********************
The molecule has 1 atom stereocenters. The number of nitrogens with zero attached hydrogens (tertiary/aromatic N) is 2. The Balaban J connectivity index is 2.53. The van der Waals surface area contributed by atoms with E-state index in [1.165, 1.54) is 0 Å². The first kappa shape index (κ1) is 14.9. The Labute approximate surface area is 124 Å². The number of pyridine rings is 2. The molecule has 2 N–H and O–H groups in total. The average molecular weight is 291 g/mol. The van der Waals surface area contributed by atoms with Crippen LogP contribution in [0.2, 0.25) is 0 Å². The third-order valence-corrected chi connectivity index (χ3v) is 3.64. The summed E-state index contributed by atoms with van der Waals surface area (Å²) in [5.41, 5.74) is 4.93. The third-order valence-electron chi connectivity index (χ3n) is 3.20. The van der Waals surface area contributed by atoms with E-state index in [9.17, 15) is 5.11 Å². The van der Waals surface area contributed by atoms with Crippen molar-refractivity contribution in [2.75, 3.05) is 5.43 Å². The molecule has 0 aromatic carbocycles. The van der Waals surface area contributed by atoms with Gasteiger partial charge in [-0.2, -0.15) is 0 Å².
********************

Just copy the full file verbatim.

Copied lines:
The molecule has 1 atom stereocenters. The number of nitrogens with zero attached hydrogens (tertiary/aromatic N) is 2. The Balaban J connectivity index is 2.53. The van der Waals surface area contributed by atoms with E-state index in [1.165, 1.54) is 0 Å². The first kappa shape index (κ1) is 14.9. The Labute approximate surface area is 124 Å². The number of pyridine rings is 2. The molecule has 2 N–H and O–H groups in total. The average molecular weight is 291 g/mol. The van der Waals surface area contributed by atoms with Crippen LogP contribution in [0.2, 0.25) is 0 Å². The third-order valence-corrected chi connectivity index (χ3v) is 3.64. The summed E-state index contributed by atoms with van der Waals surface area (Å²) in [5.41, 5.74) is 4.93. The third-order valence-electron chi connectivity index (χ3n) is 3.20. The van der Waals surface area contributed by atoms with E-state index in [9.17, 15) is 5.11 Å². The van der Waals surface area contributed by atoms with Crippen molar-refractivity contribution in [2.75, 3.05) is 5.43 Å². The molecule has 0 aromatic carbocycles. The van der Waals surface area contributed by atoms with Gasteiger partial charge in [-0.2, -0.15) is 0 Å².